Only 6 percent of children ages 9-13 play outside on their own, and children are spending less than half as much time outdoors as they did 20 years ago.
The two reasons most often cited are the ready availability, convenience and distraction of screen time, and the increasing focus on academic learning in the classroom.
While parents find value in focusing on academics and the use of tablets and computers, they are also becoming savvier about addressing unintended consequences, such as the loss of outdoor time and the challenge of getting children to “unplug.”
The most successful enrichment programs find fun ways to inspire a love of learning and reinforce what teachers and parents are already accomplishing in the classroom. Hidden Villa is responding to requests for after-school programming that facilitates learning through outdoor play in the farm and wilderness area. The preserve recently launched a new After School Adventures program for kindergartners through sixth-graders.
One factor that helped bring about the new program was the involvement of Ana Akthar, who volunteers both as the enrichment coordinator at Gardner Bullis School and as a member of the Hidden Villa Board of Trustees.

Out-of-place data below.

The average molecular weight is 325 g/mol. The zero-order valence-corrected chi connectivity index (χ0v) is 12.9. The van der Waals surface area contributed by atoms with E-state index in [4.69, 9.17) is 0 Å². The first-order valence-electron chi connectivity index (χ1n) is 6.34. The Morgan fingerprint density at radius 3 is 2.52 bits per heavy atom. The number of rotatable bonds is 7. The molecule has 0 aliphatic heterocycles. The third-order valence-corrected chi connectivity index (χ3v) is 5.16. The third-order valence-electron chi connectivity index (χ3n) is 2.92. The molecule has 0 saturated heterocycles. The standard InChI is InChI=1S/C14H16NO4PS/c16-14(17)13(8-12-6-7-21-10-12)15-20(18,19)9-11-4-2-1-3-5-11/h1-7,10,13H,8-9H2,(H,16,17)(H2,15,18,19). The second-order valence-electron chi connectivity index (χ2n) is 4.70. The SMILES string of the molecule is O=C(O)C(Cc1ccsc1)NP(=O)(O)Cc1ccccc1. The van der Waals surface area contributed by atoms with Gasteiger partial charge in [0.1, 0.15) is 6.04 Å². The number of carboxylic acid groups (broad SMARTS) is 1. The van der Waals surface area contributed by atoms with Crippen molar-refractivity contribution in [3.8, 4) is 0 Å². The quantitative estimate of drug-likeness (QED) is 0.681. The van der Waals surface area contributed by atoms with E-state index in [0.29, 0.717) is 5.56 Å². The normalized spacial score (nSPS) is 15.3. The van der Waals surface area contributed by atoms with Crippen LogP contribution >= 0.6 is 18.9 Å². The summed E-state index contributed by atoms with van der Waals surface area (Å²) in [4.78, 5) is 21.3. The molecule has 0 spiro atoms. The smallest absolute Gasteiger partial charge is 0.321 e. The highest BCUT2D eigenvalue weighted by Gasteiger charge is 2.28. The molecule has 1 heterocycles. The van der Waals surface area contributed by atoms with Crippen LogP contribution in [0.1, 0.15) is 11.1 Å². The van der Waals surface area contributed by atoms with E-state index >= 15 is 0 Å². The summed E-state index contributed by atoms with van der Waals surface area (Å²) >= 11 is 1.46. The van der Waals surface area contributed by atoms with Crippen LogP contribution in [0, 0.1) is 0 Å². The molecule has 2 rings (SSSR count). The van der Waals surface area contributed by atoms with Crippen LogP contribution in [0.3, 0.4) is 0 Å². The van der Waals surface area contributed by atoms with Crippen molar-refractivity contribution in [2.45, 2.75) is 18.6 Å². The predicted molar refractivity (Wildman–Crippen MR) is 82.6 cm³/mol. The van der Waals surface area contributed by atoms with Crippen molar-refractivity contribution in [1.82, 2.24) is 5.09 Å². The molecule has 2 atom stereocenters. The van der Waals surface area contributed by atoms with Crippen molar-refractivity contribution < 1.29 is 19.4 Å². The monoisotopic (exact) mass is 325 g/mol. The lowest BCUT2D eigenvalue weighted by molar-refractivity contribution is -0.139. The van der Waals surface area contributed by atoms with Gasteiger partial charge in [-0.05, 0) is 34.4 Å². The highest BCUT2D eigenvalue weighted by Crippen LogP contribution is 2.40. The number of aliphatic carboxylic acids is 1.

Akthar said she saw the opportunity to provide after-school programming that “develops both the love of scientific exploration and social-emotional learning.”
Hidden Villa worked closely with parents, staff at Los Altos elementary schools and Hidden Villa board members to launch the pilot program last fall.
The community filled the first session’s enrollment 100 percent.
“Hiking and nibbling edible wild plants, building a hut from sticks on the creek, climbing a tree, picking up a chicken to find her egg, learning how to whistle with a blade of grass – these are just some of the things that small groups of students can experience with the gentle guidance of our outdoor educators,” said Maggie Shields, Hidden Villa public programs manager.
There are also some serious side benefits in addition to the fun parts of guided free play, Shields explained.
“With inquiry-based learning, After School Adventures reinforces the new Next Generation Science Standards used in most classrooms but feels more like play than instruction,” she said. “Our educators are outdoorsy science people – they love to teach, and this 1,600-acre place is the perfect learning laboratory.”
After School Adventures enrollment is open for the session ending May 26.
To register and for more information, visit hiddenvilla.org/asa.
Marc Sidel is director of visitor services at Hidden Villa. Email him at [email protected]